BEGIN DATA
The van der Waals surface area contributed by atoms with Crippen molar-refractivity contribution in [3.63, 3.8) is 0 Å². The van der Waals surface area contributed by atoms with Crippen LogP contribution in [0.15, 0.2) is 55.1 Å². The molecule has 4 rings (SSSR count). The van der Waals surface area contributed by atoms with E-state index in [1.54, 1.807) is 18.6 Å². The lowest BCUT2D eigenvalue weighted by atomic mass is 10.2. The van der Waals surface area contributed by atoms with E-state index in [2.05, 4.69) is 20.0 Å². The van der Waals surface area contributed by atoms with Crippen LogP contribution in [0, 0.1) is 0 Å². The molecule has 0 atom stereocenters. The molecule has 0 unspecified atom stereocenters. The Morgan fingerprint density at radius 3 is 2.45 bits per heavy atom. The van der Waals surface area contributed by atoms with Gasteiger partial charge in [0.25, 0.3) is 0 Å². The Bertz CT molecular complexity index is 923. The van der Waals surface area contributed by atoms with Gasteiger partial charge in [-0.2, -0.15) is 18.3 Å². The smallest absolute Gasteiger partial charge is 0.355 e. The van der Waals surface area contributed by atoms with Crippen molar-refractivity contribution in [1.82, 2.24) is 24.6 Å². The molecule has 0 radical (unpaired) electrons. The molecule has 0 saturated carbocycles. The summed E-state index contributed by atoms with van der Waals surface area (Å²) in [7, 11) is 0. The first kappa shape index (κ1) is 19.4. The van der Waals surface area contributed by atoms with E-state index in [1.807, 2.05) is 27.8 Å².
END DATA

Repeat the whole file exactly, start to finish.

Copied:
The van der Waals surface area contributed by atoms with Crippen molar-refractivity contribution in [3.63, 3.8) is 0 Å². The van der Waals surface area contributed by atoms with Crippen LogP contribution in [0.15, 0.2) is 55.1 Å². The molecule has 4 rings (SSSR count). The van der Waals surface area contributed by atoms with E-state index in [1.54, 1.807) is 18.6 Å². The lowest BCUT2D eigenvalue weighted by atomic mass is 10.2. The van der Waals surface area contributed by atoms with E-state index in [2.05, 4.69) is 20.0 Å². The van der Waals surface area contributed by atoms with Crippen LogP contribution in [0, 0.1) is 0 Å². The molecule has 0 atom stereocenters. The molecule has 0 unspecified atom stereocenters. The Morgan fingerprint density at radius 3 is 2.45 bits per heavy atom. The van der Waals surface area contributed by atoms with Gasteiger partial charge in [0.25, 0.3) is 0 Å². The Bertz CT molecular complexity index is 923. The van der Waals surface area contributed by atoms with Gasteiger partial charge in [-0.2, -0.15) is 18.3 Å². The smallest absolute Gasteiger partial charge is 0.355 e. The van der Waals surface area contributed by atoms with Crippen molar-refractivity contribution in [1.82, 2.24) is 24.6 Å². The molecule has 0 radical (unpaired) electrons. The molecule has 0 saturated carbocycles. The summed E-state index contributed by atoms with van der Waals surface area (Å²) in [7, 11) is 0. The first kappa shape index (κ1) is 19.4. The van der Waals surface area contributed by atoms with E-state index in [1.807, 2.05) is 27.8 Å².